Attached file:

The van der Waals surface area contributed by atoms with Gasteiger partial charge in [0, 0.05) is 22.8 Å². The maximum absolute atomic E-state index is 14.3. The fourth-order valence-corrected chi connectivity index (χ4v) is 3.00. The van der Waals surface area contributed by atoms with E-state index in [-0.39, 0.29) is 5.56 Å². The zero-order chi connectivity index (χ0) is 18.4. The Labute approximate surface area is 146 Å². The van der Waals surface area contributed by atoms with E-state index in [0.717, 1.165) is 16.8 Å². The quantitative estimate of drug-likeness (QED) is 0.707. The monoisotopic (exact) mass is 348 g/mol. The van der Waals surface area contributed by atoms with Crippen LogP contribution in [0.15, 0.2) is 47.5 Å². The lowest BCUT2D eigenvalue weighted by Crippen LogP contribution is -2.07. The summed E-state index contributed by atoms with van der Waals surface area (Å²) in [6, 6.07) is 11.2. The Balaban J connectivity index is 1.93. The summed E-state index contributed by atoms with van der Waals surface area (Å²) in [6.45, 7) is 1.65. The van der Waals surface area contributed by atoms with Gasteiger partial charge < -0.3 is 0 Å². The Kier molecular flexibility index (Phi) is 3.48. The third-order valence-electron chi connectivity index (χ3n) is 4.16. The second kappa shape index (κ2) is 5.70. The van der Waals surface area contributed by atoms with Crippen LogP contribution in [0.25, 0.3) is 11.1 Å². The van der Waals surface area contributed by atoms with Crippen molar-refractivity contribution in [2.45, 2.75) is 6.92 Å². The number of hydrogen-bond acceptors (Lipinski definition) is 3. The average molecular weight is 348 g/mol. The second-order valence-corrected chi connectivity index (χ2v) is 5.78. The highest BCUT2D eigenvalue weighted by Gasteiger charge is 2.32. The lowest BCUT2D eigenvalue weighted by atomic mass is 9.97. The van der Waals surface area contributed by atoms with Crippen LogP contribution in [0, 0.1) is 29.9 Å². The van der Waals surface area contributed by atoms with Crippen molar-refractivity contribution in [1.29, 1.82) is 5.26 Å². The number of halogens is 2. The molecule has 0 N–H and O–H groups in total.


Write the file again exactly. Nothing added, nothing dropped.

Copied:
The van der Waals surface area contributed by atoms with Gasteiger partial charge in [0, 0.05) is 22.8 Å². The maximum absolute atomic E-state index is 14.3. The fourth-order valence-corrected chi connectivity index (χ4v) is 3.00. The van der Waals surface area contributed by atoms with E-state index in [-0.39, 0.29) is 5.56 Å². The zero-order chi connectivity index (χ0) is 18.4. The Labute approximate surface area is 146 Å². The van der Waals surface area contributed by atoms with E-state index in [0.717, 1.165) is 16.8 Å². The quantitative estimate of drug-likeness (QED) is 0.707. The monoisotopic (exact) mass is 348 g/mol. The van der Waals surface area contributed by atoms with Crippen LogP contribution in [0.15, 0.2) is 47.5 Å². The lowest BCUT2D eigenvalue weighted by Crippen LogP contribution is -2.07. The summed E-state index contributed by atoms with van der Waals surface area (Å²) in [6, 6.07) is 11.2. The Balaban J connectivity index is 1.93. The summed E-state index contributed by atoms with van der Waals surface area (Å²) in [6.45, 7) is 1.65. The van der Waals surface area contributed by atoms with Gasteiger partial charge < -0.3 is 0 Å². The Kier molecular flexibility index (Phi) is 3.48. The third-order valence-electron chi connectivity index (χ3n) is 4.16. The second kappa shape index (κ2) is 5.70. The van der Waals surface area contributed by atoms with Crippen LogP contribution in [0.25, 0.3) is 11.1 Å². The van der Waals surface area contributed by atoms with Crippen molar-refractivity contribution in [2.45, 2.75) is 6.92 Å². The number of hydrogen-bond acceptors (Lipinski definition) is 3. The average molecular weight is 348 g/mol. The second-order valence-corrected chi connectivity index (χ2v) is 5.78. The highest BCUT2D eigenvalue weighted by Gasteiger charge is 2.32. The lowest BCUT2D eigenvalue weighted by atomic mass is 9.97. The van der Waals surface area contributed by atoms with Crippen LogP contribution in [0, 0.1) is 29.9 Å². The van der Waals surface area contributed by atoms with Crippen molar-refractivity contribution in [1.29, 1.82) is 5.26 Å². The number of halogens is 2. The molecule has 0 N–H and O–H groups in total.